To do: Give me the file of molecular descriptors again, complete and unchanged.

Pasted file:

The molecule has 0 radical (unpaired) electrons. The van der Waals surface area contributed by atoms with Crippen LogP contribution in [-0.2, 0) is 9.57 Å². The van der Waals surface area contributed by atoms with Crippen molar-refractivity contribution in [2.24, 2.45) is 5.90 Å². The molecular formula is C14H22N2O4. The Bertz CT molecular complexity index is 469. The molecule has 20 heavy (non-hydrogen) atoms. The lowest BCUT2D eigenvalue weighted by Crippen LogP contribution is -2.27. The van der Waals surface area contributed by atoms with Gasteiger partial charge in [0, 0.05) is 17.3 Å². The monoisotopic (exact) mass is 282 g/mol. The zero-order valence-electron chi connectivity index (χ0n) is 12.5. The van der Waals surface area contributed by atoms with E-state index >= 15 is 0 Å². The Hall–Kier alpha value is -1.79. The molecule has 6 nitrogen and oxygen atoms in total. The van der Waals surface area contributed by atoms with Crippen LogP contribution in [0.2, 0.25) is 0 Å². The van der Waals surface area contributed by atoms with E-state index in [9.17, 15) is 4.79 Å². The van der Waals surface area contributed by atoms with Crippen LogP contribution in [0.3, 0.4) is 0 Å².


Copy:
The molecule has 0 radical (unpaired) electrons. The van der Waals surface area contributed by atoms with Crippen LogP contribution in [-0.2, 0) is 9.57 Å². The van der Waals surface area contributed by atoms with Crippen molar-refractivity contribution in [2.24, 2.45) is 5.90 Å². The molecular formula is C14H22N2O4. The Bertz CT molecular complexity index is 469. The molecule has 20 heavy (non-hydrogen) atoms. The lowest BCUT2D eigenvalue weighted by Crippen LogP contribution is -2.27. The van der Waals surface area contributed by atoms with Gasteiger partial charge in [0, 0.05) is 17.3 Å². The monoisotopic (exact) mass is 282 g/mol. The zero-order valence-electron chi connectivity index (χ0n) is 12.5. The van der Waals surface area contributed by atoms with E-state index >= 15 is 0 Å². The Hall–Kier alpha value is -1.79. The molecule has 6 nitrogen and oxygen atoms in total. The van der Waals surface area contributed by atoms with Crippen LogP contribution in [0.2, 0.25) is 0 Å². The van der Waals surface area contributed by atoms with E-state index in [9.17, 15) is 4.79 Å². The van der Waals surface area contributed by atoms with Crippen LogP contribution in [0.3, 0.4) is 0 Å².